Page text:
In recent blogs posts we’ve noted that changes are in store for charitable organizations if the Administration and some in Congress have their way. The White House made its desires clear today when it released President Obama’s 2012 budget. Several proposals would directly impact non-profits. Of key note are a proposed limit on itemized deductions and a simplification of the excise tax imposed on private foundations
One proposal would limit the value of itemizeddeductions, including that for charitable contributions, available to taxpayers in the top two tax brackets. For joint return filers with income above $250,000, or single filers with income above $200,000, charitable deductions would be capped at 28 percent. According to the Chronicle of Philanthropy, this move would “eventually reduce the value of itemized deductions for [these taxpayers] by 30 percent.”
A second proposal floated in the budget would replace the current two excise tax rates on private foundations with a single excise tax of 1.35 percent of the foundation’s net investment income. Currently, private foundations pay an excise tax of 2 percent. That rate is reduced to 1 percent in years in which a foundation’s charitable distributions exceed the average level of such distributions over the prior five tax years.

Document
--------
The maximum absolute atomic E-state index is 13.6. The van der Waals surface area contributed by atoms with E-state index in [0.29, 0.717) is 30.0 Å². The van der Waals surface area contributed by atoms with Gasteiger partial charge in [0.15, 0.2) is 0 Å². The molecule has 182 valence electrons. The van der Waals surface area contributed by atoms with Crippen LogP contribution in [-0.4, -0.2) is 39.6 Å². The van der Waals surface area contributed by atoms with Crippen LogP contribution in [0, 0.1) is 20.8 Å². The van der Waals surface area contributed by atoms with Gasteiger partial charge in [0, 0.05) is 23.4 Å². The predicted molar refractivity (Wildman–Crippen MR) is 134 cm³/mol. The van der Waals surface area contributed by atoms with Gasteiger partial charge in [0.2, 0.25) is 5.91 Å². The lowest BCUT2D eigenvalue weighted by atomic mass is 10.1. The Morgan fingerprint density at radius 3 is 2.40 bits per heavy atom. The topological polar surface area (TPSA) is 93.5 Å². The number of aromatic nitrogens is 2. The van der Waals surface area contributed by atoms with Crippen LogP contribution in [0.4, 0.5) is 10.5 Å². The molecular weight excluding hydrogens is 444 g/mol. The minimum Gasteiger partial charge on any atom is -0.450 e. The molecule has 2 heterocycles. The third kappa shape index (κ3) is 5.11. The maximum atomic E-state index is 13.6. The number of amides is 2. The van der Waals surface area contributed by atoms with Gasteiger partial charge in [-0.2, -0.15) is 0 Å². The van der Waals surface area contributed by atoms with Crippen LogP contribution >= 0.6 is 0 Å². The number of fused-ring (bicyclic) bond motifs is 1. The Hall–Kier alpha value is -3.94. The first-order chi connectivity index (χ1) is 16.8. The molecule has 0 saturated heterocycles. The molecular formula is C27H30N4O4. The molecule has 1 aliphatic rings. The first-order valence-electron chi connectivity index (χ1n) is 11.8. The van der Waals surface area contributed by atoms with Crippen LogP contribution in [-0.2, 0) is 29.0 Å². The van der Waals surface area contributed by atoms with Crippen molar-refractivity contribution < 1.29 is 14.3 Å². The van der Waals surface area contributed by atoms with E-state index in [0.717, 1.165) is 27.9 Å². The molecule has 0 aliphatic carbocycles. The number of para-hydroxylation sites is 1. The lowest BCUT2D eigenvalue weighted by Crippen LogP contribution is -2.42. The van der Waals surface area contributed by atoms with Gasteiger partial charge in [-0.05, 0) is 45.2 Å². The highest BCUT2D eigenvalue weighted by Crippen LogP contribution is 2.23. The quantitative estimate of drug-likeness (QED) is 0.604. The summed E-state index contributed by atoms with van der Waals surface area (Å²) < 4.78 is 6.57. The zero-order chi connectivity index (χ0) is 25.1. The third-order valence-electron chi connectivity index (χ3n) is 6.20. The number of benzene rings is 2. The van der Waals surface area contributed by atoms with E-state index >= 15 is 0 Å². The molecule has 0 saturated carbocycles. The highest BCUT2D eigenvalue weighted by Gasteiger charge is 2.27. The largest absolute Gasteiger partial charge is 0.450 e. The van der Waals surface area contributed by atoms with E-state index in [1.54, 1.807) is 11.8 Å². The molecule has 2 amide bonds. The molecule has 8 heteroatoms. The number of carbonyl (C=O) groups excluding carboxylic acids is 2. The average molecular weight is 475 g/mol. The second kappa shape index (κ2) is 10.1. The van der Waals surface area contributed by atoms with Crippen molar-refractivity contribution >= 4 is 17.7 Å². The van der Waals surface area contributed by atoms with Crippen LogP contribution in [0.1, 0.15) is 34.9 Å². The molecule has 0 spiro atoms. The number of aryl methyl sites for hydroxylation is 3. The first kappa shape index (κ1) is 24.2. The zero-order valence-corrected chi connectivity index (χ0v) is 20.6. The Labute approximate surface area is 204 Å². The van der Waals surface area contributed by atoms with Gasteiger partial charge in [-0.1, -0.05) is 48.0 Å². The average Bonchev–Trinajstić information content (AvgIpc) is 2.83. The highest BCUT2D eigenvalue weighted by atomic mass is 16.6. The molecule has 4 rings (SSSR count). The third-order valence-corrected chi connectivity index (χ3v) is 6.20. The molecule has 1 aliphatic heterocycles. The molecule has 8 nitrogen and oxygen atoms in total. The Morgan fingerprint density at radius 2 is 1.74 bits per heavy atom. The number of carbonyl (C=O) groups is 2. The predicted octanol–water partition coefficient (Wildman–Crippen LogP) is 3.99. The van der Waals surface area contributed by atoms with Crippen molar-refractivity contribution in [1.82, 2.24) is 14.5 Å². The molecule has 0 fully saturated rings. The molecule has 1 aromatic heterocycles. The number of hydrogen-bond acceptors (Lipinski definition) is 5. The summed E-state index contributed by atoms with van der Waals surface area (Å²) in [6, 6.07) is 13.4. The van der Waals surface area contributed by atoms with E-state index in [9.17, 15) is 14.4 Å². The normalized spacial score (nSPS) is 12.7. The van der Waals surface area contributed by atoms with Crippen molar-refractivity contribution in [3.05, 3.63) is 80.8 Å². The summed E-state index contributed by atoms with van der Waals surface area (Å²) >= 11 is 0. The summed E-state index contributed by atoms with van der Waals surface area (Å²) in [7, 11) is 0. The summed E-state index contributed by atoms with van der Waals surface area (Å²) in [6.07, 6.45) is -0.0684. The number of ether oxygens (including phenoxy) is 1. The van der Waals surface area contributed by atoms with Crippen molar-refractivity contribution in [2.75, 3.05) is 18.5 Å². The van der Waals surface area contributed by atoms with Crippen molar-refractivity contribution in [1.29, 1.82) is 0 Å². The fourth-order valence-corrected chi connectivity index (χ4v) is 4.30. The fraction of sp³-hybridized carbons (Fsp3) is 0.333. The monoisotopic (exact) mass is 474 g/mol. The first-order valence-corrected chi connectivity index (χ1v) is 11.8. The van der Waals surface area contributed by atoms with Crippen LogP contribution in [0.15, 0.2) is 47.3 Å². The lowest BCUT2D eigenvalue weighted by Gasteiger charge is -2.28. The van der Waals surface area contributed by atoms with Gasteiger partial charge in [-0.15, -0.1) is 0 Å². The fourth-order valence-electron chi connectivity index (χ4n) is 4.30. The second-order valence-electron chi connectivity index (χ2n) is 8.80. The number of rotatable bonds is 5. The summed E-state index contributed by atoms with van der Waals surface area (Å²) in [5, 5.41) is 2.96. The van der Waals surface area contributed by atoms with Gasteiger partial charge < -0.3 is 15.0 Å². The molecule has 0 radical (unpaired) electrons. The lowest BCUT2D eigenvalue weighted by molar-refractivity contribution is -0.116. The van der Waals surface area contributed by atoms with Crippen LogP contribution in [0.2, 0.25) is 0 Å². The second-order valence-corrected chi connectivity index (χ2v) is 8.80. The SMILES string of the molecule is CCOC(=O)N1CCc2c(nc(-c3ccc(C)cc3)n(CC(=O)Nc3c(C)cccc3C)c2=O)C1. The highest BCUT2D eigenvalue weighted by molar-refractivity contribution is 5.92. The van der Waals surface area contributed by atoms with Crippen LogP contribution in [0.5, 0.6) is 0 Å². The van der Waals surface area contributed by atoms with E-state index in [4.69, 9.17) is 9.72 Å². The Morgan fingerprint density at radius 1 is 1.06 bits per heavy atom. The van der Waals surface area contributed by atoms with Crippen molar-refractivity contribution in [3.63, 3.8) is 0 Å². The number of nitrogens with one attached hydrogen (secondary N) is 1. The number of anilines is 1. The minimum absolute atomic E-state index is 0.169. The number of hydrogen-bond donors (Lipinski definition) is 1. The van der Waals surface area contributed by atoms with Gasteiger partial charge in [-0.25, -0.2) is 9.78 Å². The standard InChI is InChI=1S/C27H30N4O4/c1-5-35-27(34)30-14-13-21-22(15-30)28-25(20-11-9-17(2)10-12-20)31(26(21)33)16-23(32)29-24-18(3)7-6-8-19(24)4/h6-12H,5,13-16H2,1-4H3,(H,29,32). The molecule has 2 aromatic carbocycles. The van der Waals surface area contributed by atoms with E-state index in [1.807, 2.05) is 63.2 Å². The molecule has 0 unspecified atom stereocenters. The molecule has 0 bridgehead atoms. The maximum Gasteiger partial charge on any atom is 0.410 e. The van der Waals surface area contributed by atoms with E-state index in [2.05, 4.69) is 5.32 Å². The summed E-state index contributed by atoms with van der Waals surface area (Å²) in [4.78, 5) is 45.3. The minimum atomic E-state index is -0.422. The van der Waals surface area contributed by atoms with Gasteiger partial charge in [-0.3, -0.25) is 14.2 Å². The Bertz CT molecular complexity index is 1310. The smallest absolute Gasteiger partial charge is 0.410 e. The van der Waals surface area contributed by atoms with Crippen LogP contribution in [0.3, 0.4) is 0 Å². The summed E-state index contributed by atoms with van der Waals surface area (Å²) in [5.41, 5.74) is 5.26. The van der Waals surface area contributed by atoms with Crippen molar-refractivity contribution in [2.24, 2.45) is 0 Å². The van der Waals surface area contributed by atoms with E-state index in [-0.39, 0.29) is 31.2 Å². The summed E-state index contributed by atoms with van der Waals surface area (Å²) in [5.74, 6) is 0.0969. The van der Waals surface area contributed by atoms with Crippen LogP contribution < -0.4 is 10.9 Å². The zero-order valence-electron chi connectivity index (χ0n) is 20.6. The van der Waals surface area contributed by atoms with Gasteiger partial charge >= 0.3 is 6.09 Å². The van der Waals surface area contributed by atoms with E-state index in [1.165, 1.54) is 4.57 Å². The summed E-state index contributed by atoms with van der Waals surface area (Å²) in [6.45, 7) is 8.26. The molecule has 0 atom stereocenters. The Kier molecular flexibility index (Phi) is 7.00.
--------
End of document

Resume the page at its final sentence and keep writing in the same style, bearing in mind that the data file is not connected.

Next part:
Passage is uncertain. The Council on Foundations notes that, as an effective tax on the wealthy, the limit on deductions at first it would seem to have little chance of passage in the new Congress. When a similar proposal was suggested last year, the nonprofit advocacy and support group, Independent Sector, raised concerns that the move would result in the wealthy giving less to charity.
We will continue to monitor these developments. Later this week The Law Firm for Non-Profits‘ newsletter will discuss how charities can take matters into their own hands by lobbying and other advocacy. Subscribe today.
[…] restrict incentives for charitable giving (which would not be surprising given President Obama’s track record). And although it now appears that this is not the case, leaders in the nonprofit sector are still […]